Weaponizing Anthropology is a brilliant analysis of not only how the social sciences are increasingly becoming an integral part of the warfare state but also how knowledge and culture are subject to new modes of militarization, organized in multiple new ways for the production of state violence.

WEAPONIZING ANTHROPOLOGY | New Directions in Anthropological Research

This may be one of the most important books written inthe last few decades on the merging of the military and intelligence agencies with the academy. Beautifully written and rigorously argued, Weaponizing Anthropology is a must read for students, educators, and anyone else concerned about the fate of the academy, the corruption of anthropology, the militarization of politics, and the future of democracy.

You must have JavaScript enabled in your browser to utilize the functionality of this website. AK Press Collectively-owned, worker-run. Radical publishing and distribution since Weaponizing Anthropology e-book David Price Author. Book Binding: Aug 16, ISBN Details In the years since September 11, , David Price has been at the forefront of public debates over the ethical and political issues raised by using anthropology for America's terror wars.

Weaponizing Anthropology details the rapid militarization of anthropology and incursions by the CIA and other intelligence agencies onto American university campuses. Price combines his expert knowledge of the history of anthropologists' collaborations with military and intelligence agencies with an activist stance opposing current efforts to weaponize anthropology in global counterinsurgency campaigns.

[PDF] Weaponizing Anthropology: Social Science in Service of the Militarized State (Counterpunch)

With the rapid growth of American military operations relying on cultural knowledge as a strategic tool for conquest and control, disciplinary loyalties aligning anthropologists with the peoples they study are strained in new ways as military sponsors seek to transform research subjects into targets and collaborators. Weaponizing Anthropology political and ethical critiques of a new generation of counterinsurgency programs like Human Terrain Systems, and a broad range of new academic funding programs like the Minerva Consortium, the Pat Roberts Intelligence Scholars Program, and the Intelligence Community Centers of Academic Excellence, that now bring the CIA and Pentagon onto university campuses.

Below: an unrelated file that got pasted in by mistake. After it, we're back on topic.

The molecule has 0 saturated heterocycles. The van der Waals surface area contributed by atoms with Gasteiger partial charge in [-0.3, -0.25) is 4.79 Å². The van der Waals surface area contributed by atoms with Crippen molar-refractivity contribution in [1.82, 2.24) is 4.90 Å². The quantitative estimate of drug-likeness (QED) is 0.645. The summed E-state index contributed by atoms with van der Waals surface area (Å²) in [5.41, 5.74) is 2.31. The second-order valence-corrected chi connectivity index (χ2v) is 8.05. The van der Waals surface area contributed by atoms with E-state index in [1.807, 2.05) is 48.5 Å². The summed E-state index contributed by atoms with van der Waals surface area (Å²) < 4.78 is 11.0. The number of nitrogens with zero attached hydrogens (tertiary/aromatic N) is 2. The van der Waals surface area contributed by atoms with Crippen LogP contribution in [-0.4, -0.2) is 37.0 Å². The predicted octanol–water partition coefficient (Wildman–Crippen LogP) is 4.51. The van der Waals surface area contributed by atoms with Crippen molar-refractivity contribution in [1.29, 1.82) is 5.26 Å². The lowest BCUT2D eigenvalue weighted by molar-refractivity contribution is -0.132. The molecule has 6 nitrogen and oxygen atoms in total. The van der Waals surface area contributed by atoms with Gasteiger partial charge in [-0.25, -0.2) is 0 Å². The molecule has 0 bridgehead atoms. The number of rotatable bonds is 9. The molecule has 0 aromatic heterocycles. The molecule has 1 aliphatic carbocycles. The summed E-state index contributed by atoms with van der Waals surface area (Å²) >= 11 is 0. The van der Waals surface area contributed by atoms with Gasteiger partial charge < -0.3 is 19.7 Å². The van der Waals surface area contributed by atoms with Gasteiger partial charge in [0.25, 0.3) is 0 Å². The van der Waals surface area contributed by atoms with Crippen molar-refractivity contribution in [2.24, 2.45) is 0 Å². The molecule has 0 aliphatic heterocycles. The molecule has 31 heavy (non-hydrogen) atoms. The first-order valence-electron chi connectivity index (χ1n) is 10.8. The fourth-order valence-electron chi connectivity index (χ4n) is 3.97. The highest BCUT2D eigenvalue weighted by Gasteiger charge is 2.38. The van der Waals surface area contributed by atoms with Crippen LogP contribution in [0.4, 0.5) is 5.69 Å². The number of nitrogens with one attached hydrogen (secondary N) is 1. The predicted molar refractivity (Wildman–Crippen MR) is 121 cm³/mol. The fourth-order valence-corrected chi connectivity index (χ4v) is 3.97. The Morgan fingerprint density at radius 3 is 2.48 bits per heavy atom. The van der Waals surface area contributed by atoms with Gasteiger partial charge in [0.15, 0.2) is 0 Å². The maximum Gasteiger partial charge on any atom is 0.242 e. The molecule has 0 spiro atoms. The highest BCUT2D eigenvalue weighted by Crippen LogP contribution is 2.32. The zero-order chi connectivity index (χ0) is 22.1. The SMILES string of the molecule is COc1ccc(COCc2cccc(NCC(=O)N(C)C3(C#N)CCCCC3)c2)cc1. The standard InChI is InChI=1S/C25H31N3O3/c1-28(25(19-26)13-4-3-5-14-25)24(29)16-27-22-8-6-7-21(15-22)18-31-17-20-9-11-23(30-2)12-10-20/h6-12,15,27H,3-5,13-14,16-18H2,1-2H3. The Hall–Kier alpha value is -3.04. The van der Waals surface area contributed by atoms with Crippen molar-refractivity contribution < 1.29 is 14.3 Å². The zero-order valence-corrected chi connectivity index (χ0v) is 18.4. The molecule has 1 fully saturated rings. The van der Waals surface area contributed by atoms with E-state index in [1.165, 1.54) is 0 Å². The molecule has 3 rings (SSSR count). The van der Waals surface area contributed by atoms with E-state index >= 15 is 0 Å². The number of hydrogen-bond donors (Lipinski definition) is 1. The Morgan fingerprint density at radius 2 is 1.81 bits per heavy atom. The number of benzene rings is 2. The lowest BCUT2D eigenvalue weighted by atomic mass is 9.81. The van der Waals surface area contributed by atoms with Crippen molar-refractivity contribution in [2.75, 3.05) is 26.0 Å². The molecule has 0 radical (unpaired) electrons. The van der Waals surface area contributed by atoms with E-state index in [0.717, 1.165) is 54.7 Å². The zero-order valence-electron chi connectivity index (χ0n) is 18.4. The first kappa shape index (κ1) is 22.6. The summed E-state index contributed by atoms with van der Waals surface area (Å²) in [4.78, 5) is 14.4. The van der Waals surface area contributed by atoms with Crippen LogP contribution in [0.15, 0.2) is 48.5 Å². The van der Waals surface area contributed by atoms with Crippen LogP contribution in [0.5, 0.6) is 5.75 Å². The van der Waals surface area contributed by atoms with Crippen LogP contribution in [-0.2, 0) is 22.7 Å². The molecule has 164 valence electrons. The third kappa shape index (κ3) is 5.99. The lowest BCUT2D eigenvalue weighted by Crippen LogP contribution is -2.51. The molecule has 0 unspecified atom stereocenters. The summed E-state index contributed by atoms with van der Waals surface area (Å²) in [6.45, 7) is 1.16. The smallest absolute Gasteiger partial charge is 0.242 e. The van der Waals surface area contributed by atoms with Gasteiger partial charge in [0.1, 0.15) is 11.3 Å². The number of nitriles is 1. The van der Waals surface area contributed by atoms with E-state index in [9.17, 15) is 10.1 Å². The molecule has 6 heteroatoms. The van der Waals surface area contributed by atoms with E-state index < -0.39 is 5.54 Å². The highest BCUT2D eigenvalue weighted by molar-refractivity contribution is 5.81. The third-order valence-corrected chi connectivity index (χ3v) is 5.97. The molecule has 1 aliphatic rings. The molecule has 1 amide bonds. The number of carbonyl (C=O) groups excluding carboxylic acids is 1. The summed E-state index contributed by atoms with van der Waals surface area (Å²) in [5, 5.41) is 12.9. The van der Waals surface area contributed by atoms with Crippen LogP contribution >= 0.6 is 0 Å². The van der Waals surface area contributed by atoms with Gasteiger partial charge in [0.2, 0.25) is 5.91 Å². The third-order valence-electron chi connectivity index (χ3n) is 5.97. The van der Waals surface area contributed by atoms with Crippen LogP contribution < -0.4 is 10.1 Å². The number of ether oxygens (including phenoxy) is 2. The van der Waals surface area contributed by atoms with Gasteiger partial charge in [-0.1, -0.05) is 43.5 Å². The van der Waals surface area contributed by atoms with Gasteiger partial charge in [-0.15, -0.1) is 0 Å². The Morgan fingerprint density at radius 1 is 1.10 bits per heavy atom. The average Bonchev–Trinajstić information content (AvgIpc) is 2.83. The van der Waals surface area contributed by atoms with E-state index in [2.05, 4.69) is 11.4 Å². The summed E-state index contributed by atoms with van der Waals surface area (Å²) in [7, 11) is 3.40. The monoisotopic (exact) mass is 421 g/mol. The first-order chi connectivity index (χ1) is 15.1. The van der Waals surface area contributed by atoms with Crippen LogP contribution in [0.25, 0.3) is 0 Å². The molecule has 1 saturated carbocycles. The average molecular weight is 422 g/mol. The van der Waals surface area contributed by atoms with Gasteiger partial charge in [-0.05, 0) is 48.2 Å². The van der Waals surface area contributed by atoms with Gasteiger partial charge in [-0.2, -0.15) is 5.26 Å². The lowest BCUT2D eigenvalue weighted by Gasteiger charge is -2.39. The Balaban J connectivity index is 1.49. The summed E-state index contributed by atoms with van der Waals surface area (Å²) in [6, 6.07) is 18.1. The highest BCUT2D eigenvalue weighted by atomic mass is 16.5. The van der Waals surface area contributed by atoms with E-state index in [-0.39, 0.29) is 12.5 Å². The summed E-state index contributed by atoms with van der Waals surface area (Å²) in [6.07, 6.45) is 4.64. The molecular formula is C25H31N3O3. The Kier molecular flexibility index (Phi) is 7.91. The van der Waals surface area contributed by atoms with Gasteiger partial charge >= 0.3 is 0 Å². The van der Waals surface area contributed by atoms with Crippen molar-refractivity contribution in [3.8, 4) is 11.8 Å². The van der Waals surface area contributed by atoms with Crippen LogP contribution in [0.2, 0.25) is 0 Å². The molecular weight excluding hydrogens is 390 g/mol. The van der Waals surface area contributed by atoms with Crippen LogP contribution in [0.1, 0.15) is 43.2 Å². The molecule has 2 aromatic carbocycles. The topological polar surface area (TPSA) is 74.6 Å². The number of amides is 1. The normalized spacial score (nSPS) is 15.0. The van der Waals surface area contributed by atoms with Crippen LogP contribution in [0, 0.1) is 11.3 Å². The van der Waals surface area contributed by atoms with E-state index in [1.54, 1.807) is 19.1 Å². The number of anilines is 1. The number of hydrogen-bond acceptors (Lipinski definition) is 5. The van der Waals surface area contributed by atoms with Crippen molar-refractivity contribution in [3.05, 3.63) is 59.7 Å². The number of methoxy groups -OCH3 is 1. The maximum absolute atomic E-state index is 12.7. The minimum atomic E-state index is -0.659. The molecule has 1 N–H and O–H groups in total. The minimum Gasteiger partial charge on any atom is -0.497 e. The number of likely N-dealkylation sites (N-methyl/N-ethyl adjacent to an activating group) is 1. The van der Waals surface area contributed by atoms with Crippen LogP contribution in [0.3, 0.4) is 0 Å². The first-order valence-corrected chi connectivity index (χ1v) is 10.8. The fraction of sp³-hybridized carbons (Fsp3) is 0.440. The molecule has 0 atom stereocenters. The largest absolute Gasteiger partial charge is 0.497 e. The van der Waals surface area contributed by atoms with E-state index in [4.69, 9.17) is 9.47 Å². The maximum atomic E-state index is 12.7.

Weaponizing Anthropology a concise and profound critique of the rapid transformation of American social science into an appendage of the National Security State. Praise for David Price's Weaponizing Anthropology "Even before he published this materly and comprehensive account, David Price has long been in the forefront of those warning of the adverse effects of militarizing the human sciences.

Now, by matching an extraordinary command of the sources to a telling sensitivity to the political and intellectual consequences, he demonstrates inthis definitive work that weaponizing anthropology is as damaging to the soul of the nation as it is to the integrity of the science" —Marshall Sahlins, University of Chicago "David Price once again proves that he is one of America's most important engaged scholars and insightful public intellectuals.

Anthropology pdf weaponizing

Weaponizing Anthropology is a brilliant analysis of not only how the social sciences are increasingly becoming an integral part of the warfare state but also how knowledge and culture are subject to new modes of militarization, organized in multiple new ways for the production of state violence.

This may be one of the most important books written inthe last few decades on the merging of the military and intelligence agencies with the academy. Beautifully written and rigorously argued, Weaponizing Anthropology is a must read for students, educators, and anyone else concerned about the fate of the academy, the corruption of anthropology, the militarization of politics, and the future of democracy.